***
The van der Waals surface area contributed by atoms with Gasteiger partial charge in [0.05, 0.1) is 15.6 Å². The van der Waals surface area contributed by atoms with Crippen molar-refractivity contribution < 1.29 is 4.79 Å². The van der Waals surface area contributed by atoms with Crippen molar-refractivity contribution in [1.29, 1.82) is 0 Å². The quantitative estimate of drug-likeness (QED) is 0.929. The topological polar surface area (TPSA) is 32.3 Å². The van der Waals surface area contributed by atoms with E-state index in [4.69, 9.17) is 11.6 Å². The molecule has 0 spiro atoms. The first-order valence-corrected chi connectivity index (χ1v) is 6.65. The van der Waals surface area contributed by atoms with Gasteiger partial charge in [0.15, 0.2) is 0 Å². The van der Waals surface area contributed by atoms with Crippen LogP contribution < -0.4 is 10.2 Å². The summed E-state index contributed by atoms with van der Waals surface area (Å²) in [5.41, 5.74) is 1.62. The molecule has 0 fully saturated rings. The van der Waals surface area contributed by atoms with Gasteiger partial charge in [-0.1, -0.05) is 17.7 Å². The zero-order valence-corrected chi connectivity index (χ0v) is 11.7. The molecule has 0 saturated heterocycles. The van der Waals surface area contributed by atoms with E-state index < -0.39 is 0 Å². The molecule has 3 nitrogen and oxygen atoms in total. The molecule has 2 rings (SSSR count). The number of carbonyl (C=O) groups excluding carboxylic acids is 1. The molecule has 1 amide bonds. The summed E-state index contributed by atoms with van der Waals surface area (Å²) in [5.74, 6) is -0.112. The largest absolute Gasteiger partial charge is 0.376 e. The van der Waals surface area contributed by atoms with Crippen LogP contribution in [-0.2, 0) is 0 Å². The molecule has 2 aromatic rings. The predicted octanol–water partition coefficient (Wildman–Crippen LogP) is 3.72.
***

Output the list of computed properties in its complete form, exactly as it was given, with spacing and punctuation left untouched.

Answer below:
The van der Waals surface area contributed by atoms with Gasteiger partial charge in [0.05, 0.1) is 15.6 Å². The van der Waals surface area contributed by atoms with Crippen molar-refractivity contribution < 1.29 is 4.79 Å². The van der Waals surface area contributed by atoms with Crippen molar-refractivity contribution in [1.29, 1.82) is 0 Å². The quantitative estimate of drug-likeness (QED) is 0.929. The topological polar surface area (TPSA) is 32.3 Å². The van der Waals surface area contributed by atoms with E-state index in [4.69, 9.17) is 11.6 Å². The molecule has 0 spiro atoms. The first-order valence-corrected chi connectivity index (χ1v) is 6.65. The van der Waals surface area contributed by atoms with Gasteiger partial charge in [0.15, 0.2) is 0 Å². The van der Waals surface area contributed by atoms with Crippen LogP contribution < -0.4 is 10.2 Å². The summed E-state index contributed by atoms with van der Waals surface area (Å²) in [5.41, 5.74) is 1.62. The molecule has 0 fully saturated rings. The van der Waals surface area contributed by atoms with Gasteiger partial charge in [-0.1, -0.05) is 17.7 Å². The zero-order valence-corrected chi connectivity index (χ0v) is 11.7. The molecule has 0 saturated heterocycles. The van der Waals surface area contributed by atoms with E-state index < -0.39 is 0 Å². The molecule has 3 nitrogen and oxygen atoms in total. The molecule has 2 rings (SSSR count). The number of carbonyl (C=O) groups excluding carboxylic acids is 1. The molecule has 1 amide bonds. The summed E-state index contributed by atoms with van der Waals surface area (Å²) in [5.74, 6) is -0.112. The largest absolute Gasteiger partial charge is 0.376 e. The van der Waals surface area contributed by atoms with Crippen LogP contribution in [-0.2, 0) is 0 Å². The molecule has 2 aromatic rings. The predicted octanol–water partition coefficient (Wildman–Crippen LogP) is 3.72.